What distinguishes General Obligation (GO) bonds from other types of bonds?

Under State law, counties are required to secure voter approval through a referendum before issuing GO bonds. Cities do not have this requirement. Because the County has a GO credit rating of AAA from two rating agencies, the County generally may obtain lower interest rates on GO bonds than on other bonds. Lower interest rates are beneficial to taxpayers.  Moreover, the issuers of other types of commercial bonds also charge administrative fees that are higher than the administrative costs incurred in issuing General Obligation bonds.

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1. What will I be voting on November 2?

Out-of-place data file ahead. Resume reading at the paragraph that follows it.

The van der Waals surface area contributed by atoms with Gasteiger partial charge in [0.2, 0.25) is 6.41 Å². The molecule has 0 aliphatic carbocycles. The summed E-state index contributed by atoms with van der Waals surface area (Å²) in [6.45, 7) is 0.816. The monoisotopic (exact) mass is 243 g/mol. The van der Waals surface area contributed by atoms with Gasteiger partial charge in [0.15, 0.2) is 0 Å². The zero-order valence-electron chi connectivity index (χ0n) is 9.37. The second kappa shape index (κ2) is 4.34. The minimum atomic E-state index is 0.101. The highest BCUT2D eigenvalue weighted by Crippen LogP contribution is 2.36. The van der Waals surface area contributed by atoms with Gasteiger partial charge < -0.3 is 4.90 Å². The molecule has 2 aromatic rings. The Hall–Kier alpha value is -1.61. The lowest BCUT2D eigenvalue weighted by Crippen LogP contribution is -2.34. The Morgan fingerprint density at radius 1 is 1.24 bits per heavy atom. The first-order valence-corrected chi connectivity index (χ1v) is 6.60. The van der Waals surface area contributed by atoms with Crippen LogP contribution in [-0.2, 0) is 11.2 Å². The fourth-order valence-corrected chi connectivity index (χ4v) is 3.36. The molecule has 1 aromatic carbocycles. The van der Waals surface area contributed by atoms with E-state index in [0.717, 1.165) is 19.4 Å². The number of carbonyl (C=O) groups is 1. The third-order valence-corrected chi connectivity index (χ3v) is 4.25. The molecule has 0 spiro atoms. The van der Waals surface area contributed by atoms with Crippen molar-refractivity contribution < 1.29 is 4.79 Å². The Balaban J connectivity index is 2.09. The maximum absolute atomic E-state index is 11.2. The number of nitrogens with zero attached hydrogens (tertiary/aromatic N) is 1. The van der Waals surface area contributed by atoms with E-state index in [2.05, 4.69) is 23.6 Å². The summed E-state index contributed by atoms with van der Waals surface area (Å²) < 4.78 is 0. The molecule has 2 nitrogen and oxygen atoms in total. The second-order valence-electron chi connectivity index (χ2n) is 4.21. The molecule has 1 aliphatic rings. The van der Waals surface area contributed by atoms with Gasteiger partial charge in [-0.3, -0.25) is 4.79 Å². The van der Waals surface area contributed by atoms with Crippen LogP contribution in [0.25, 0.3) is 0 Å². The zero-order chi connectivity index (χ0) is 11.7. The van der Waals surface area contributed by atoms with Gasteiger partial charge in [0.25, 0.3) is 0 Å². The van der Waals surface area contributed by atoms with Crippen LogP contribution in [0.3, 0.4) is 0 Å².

2. Why a referendum?
3. What are bonds? How do they work? Do we have to pay them back?
4. What types of bonds are used by the County?
5. What distinguishes General Obligation (GO) bonds from other types of bonds?
6. Will the bonds be issued all at once?
7. What is the timeframe for the issuance of the bonds?
8. If a bond referendum fails, does that mean the proposed projects will not be done?
9. What happens if the referendum doesn’t pass?
10. If the Board can use other financing options, why have a referendum at all?
11. If the bond referendum passes, does that guarantee that the bonds will be issued and the projects will be done?
12. Can the money from the bonds be used for other purposes?
13. What happens if one bond question passes and the other one doesn’t?
14. If the County issues these General Obligation bonds for the identified projects, how will it fund other capital projects in the Capital Improvement Program?